April 17, 2023

Special message from Dr. Jeff Balser, President and CEO, about public health and gun violence

Jeff Balser, MD, PhD

by Jeff Balser, MD, PhD, President and Chief Executive Officer of VUMC and Dean of Vanderbilt University School of Medicine

In recognition of the Linking Arms for Change event today in Nashville, VUMC is publishing an updated version of Dr. Balser’s earlier comments on recent mass shootings.

On a Monday morning just three weeks ago we stood ready in our emergency departments to save victims of a school shooting. But we were rendered powerless to intervene. A tragedy taking the lives of six innocent people, including three nine-year-old children, has shaken all of us at VUMC and throughout Nashville while for a time consuming the nation’s airwaves.

As the region’s largest provider of trauma care, virtually every day our people are center stage on the frontlines of gun violence, caring for hundreds of adults and children mutilated by gunshot wounds. Every year it seems to get worse. In 2022, we learned that gunshot wounds in the US are the leading cause of death for our children and teenagers.

While gun violence is a public health threat that is almost entirely preventable, progress on solutions has been hopelessly ensnared in public debate. It reminds me of vaccination. We saw millions of deaths in the pandemic. Yes from COVID, but also from a host of treatable conditions as hospitals became overcrowded. As ICU’s reached capacity limits, the CDC found 80,000 excess deaths could be expected 2 weeks later due to strain on resources and personnel. Yet despite copious evidence for effectiveness at reducing hospitalizations and deaths, COVID-19 vaccination has been mired in controversy.

For decades, America has been willing to spend more money on health care than any other country in the world – by a factor of two. Nearly all of this goes for health care services, the care we seek as individuals when we are sick or injured.  Compared to most of the world’s successful economies, we spend much less on public health services that protect and promote the health of our population as a whole. An uncomfortable difference between these two kinds of health expenditures is that public health spending is often perceived as largely for others, including people we don’t even know. It may not impact us individually.

Both gun violence and vaccination are public health problems. As such, both entail solutions not only involving economic expense, but at times a perception of personal sacrifice or risk. Yet the personal risks attendant to the needed public health measures are extraordinarily low.  Serious side effects with COVID vaccinations, much like other modern vaccines, are rare – less than 5 per million doses. In fact, the risk of dying from a firearm is far higher. Americans are 25 times more likely than people in other high-income countries to be killed in a gun homicide.  And countless studies have shown that despite a sense of being safeguarded, owning a gun doesn’t reduce the risk of being shot to death.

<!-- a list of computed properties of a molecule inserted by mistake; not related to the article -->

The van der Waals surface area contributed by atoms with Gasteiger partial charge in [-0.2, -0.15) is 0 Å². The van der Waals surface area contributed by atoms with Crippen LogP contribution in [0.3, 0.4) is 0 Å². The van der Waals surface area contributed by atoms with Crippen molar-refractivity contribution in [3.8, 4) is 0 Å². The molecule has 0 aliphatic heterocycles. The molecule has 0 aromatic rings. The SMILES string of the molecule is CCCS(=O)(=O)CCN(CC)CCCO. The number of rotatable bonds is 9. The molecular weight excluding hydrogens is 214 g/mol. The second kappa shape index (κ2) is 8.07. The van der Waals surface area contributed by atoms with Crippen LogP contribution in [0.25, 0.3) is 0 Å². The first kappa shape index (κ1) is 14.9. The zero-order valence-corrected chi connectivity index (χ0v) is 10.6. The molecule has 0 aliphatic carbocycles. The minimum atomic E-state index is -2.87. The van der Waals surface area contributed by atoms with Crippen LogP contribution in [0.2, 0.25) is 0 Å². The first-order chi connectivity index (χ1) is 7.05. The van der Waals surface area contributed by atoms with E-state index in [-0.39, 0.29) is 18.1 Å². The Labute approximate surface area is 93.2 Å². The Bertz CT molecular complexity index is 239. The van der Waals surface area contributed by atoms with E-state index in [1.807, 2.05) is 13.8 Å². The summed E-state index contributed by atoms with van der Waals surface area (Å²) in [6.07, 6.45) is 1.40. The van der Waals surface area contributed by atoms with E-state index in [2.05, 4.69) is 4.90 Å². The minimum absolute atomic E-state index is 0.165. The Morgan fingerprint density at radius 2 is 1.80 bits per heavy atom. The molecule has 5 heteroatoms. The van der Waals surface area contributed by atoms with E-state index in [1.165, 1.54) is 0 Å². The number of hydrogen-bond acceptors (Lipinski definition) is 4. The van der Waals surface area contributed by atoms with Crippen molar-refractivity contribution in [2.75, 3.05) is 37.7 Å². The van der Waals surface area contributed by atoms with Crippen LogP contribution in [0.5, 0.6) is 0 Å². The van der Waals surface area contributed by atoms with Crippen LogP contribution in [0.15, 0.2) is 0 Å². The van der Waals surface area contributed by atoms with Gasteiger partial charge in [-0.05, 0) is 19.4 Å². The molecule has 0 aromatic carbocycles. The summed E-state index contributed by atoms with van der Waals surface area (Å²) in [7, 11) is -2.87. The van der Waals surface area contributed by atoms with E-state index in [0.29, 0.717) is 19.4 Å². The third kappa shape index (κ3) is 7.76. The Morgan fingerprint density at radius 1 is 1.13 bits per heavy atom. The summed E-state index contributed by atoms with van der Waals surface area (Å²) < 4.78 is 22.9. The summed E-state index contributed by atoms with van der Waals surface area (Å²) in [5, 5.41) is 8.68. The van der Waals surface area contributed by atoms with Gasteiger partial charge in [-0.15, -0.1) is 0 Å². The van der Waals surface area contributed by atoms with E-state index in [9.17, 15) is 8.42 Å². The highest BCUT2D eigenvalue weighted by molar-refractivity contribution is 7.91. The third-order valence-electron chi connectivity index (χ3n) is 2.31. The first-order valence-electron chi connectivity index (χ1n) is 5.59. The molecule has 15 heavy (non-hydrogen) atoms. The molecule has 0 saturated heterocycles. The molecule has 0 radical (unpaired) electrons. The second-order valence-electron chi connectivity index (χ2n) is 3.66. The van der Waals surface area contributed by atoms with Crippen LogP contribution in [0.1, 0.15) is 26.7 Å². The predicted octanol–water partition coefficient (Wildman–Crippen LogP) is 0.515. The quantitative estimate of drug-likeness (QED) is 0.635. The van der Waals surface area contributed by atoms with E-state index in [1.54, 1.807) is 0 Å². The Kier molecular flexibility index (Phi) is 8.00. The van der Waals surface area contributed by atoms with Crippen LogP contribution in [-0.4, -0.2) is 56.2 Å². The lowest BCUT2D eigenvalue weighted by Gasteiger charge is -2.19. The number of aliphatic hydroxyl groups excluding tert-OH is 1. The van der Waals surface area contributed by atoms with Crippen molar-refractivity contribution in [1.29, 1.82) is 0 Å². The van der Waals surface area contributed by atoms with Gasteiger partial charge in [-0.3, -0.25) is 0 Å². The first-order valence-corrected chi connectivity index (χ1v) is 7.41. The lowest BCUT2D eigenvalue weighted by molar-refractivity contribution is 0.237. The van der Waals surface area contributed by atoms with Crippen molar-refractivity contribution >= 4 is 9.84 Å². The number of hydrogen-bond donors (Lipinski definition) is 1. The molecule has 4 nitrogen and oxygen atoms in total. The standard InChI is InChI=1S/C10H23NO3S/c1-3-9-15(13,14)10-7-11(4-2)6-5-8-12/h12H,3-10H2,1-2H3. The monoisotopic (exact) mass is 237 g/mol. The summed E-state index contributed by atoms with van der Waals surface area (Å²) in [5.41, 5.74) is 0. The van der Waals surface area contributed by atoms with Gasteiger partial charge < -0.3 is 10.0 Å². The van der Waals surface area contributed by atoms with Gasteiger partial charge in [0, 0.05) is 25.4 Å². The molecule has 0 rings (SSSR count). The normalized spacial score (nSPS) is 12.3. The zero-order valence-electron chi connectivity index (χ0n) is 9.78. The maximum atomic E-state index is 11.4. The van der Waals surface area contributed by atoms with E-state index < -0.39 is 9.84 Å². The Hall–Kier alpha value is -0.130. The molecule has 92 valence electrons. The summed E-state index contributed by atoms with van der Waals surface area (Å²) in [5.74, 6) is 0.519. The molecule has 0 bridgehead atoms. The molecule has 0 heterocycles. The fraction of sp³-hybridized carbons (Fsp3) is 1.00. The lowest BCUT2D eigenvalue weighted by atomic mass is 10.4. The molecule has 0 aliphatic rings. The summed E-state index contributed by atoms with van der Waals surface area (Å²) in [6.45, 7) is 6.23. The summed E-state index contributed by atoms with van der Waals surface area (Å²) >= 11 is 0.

While we could quibble about the statistics, the personal risks we are attempting to avoid in these cases are certainly lower than those we experience driving to work every day.  So is it possible that our country’s relative de-emphasis of public health measures reflects a cultural shift?  Are we prioritizing our own individual needs, anxieties, or simply desires, over the wellbeing of our communities?

Consider America’s pervasive adoption of the polio vaccine in the late 1950s. Only about 15,000 Americans per year experienced the dreaded paralysis from polio before vaccines were available – less than half the number of firearm deaths. Yet despite more challenges with side effects (including deaths) than we see with modern vaccines, at that time it wasn’t even necessary to require the vaccine – Americans embraced it with enthusiasm.

There are countless other examples. Consider the disgraceful rate of maternal mortality in our country, with women dying from pregnancy more often than in nearly all countries in the developed world. Over 80% of these deaths are preventable – not arising from failure to deliver care as women deliver babies, but from our ineffectiveness at ensuring that women receive basic preventative care services while they are pregnant. Sadly, the chances of dying during pregnancy in our country – roughly 25 deaths for every 100,000 live births – is similar to the risk of death from a firearm in many of our states.

America continues to be the envy of the world in many respects. Yet as a society, we seem to be increasingly unwilling to make even marginal sacrifices to ensure the health of our own communities – even our own children. One wonders whether this, not wars or pandemics, will be the undoing of us. Like a latent malignancy that grows unseen until it is too late to cure.

Sadly, over the past week mass shootings in Louisville, Kentucky, and Dadeville, Alabama, have taken more lives. If history repeats itself, media coverage will gradually subside and the public outrage will fade. Except for those who lost a child, a spouse, a sibling, a parent, a grandparent or a friend – their anguish is endless.